Comedian Sacha Baron
Some critics have decided in advance of its release that it doesn't spoof homosexuals — it bashes them.
"I don't think he's helping the cause doing that character," comedian Jennifer Elise Cox said in an interview. "It's a mockery." Fashion correspondent and former "Project
Cox and Verreos's critical statements were two of many made by entertainment insiders — including Logo Network's president of programming Brian Graden — that were catalogued by Third Rail Media and released on YouTube. Other actors and comedians nodded along as a reporter suggested that the gay character Bruno was a kind of "blackface." (The video ended with text labeling it "queerface.")
But while some in the LGBT community are fretting that Cohen’s character is a step backward, others wonder if their worries are a case of political correctness run amok.
"Sacha Baron Cohen does a character well, and he pushes the envelope until it falls off the edge," Colombian-born comic Andrew Kennedy tells FOXNews.com. "If as a performer you're 100 percent full of conviction, people give you more leeway. But this political correctness has gotten out of control.
"I was in Florida, getting ready to do a show, and I told my waitress I wanted my coffee black. She said, 'No, no, we say "I'll take it plain" now.' That's ridiculous."
Comics have been feeling that pinch for a while, with the only "ethnic" group safe to poke fun at seeming to be straight, white, 30-something males. Fox's "Family Guy" is an "equal opportunity offender" when it comes to poke-in-the-eye comedy, says executive producer and show runner Mark Hentemann, but even that show recognizes the line in the sand.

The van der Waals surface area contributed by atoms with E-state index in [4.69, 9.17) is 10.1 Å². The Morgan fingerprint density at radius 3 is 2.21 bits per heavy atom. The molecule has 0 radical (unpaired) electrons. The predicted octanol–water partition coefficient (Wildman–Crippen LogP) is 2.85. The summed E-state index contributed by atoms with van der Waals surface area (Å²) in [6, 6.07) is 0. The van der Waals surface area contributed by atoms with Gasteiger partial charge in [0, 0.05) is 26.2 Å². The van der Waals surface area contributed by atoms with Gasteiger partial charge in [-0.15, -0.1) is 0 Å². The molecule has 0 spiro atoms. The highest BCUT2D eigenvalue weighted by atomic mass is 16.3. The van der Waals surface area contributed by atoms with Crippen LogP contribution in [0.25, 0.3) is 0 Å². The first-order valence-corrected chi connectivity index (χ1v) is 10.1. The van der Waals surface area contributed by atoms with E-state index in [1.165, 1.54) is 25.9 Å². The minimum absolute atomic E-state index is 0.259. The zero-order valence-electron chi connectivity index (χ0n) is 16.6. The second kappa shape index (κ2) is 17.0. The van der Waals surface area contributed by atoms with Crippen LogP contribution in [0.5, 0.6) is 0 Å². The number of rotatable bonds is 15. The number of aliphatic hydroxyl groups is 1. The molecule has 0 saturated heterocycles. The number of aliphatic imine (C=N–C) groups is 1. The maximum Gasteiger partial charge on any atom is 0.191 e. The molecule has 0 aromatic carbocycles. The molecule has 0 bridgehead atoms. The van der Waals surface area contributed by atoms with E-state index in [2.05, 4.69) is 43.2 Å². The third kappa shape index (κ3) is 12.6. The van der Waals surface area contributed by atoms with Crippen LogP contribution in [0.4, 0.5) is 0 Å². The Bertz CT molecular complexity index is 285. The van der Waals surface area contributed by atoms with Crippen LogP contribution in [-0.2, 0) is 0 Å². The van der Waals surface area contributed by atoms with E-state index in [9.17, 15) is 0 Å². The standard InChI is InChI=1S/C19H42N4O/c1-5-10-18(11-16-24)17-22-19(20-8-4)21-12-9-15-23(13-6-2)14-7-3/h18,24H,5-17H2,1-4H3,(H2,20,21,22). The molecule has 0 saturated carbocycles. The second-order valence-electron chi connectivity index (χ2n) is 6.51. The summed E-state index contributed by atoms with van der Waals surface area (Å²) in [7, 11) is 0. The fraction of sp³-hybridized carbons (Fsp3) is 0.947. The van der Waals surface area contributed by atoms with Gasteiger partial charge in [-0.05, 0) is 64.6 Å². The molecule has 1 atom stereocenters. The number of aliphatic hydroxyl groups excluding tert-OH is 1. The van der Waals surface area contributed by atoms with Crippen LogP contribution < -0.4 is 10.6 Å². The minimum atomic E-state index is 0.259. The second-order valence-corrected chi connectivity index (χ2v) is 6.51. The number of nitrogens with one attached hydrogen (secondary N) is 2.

"[White males] are the target where no one will ever cry foul if you laugh at them," he says. "It's only when we get into other minority groups that there's a line there."
Still, he says, he understands why: "White males as a group are not marginalized. They're the mainstream, and they haven't been maligned as much as other groups have."
Which may be part of the reason Cohen is getting flak for appearing to pick on a "marginalized" group. Cohen is Jewish, which makes him part of a stereotyped group himself, but by not being gay, he's not part of the LGBT community. (Cohen is engaged to actress Isla
This is another line in the sand of sorts, according to
"I can call my sister a tramp — but you can't," says Colucci, who is gay, explaining that jokes coming from within a group are often deemed acceptable, while jokes about that group coming from outsiders may not be.
"Intent is key to whether I find something funny or offensive," he continues. "Chris Rock can make jokes about black people and you laugh with that — the intent is clear, and it's coming from a place of love. This is a tricky line."
So has Cohen crossed the line? Or are his critics in the gay community being oversensitive?
"Whenever they cover the Pride parades, the media puts on the most outrageous pictures — the feather boa, the guys without shirts," says Bill Gehrman, president of the Independence Business Alliance, greater Philadelphia's LGBT chamber of commerce.
"That's part of our community, but I'd like a little more exposure that shows the true diversity of people who represent the gay community," he adds. "We're not just campy actors and actresses. We're not just a stereotype."
Bear in mind, Colucci says, that Sacha Baron Cohen is the same actor who portrayed "Borat" in 2006 — so give him a break.
"He's earned enough street cred, as the kids would say, that you know to expect outrages from him no matter who his supposed target, and you can't take anything too seriously," Colucci says.
"We know that everything he does is going to be one degree more gross and more outrageous than most other people. So you have to go into it with an open mind.
"I can't imagine anybody going into the Bruno movie and seriously expecting to see an honest depiction of what a real gay person is like."